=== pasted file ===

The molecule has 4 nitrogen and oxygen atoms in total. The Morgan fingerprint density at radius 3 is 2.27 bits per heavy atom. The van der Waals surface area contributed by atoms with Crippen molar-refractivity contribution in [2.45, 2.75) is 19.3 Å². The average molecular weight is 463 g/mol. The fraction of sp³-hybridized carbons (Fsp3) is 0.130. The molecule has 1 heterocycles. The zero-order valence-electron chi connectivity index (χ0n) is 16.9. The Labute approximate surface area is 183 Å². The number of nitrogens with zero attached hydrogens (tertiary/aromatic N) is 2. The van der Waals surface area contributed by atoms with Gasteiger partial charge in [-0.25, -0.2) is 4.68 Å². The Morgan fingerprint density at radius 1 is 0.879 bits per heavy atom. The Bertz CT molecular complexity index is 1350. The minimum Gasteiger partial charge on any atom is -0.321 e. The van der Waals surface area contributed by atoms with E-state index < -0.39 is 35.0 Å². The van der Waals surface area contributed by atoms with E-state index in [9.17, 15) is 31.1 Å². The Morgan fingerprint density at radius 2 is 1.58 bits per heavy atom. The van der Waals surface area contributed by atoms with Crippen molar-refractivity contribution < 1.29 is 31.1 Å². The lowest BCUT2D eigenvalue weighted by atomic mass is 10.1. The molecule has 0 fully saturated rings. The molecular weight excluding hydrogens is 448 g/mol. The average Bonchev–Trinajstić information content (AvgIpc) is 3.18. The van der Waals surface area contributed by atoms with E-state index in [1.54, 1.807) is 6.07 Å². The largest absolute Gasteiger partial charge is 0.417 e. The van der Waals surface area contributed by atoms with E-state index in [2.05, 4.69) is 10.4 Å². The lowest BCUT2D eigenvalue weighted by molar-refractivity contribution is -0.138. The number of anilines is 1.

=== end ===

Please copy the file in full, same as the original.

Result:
The molecule has 4 nitrogen and oxygen atoms in total. The Morgan fingerprint density at radius 3 is 2.27 bits per heavy atom. The van der Waals surface area contributed by atoms with Crippen molar-refractivity contribution in [2.45, 2.75) is 19.3 Å². The average molecular weight is 463 g/mol. The fraction of sp³-hybridized carbons (Fsp3) is 0.130. The molecule has 1 heterocycles. The zero-order valence-electron chi connectivity index (χ0n) is 16.9. The Labute approximate surface area is 183 Å². The number of nitrogens with zero attached hydrogens (tertiary/aromatic N) is 2. The van der Waals surface area contributed by atoms with Gasteiger partial charge in [-0.25, -0.2) is 4.68 Å². The Morgan fingerprint density at radius 1 is 0.879 bits per heavy atom. The Bertz CT molecular complexity index is 1350. The minimum Gasteiger partial charge on any atom is -0.321 e. The van der Waals surface area contributed by atoms with E-state index < -0.39 is 35.0 Å². The van der Waals surface area contributed by atoms with E-state index in [9.17, 15) is 31.1 Å². The Morgan fingerprint density at radius 2 is 1.58 bits per heavy atom. The van der Waals surface area contributed by atoms with Crippen molar-refractivity contribution < 1.29 is 31.1 Å². The lowest BCUT2D eigenvalue weighted by atomic mass is 10.1. The molecule has 0 fully saturated rings. The molecular weight excluding hydrogens is 448 g/mol. The average Bonchev–Trinajstić information content (AvgIpc) is 3.18. The van der Waals surface area contributed by atoms with E-state index in [1.54, 1.807) is 6.07 Å². The largest absolute Gasteiger partial charge is 0.417 e. The van der Waals surface area contributed by atoms with E-state index in [2.05, 4.69) is 10.4 Å². The lowest BCUT2D eigenvalue weighted by molar-refractivity contribution is -0.138. The number of anilines is 1.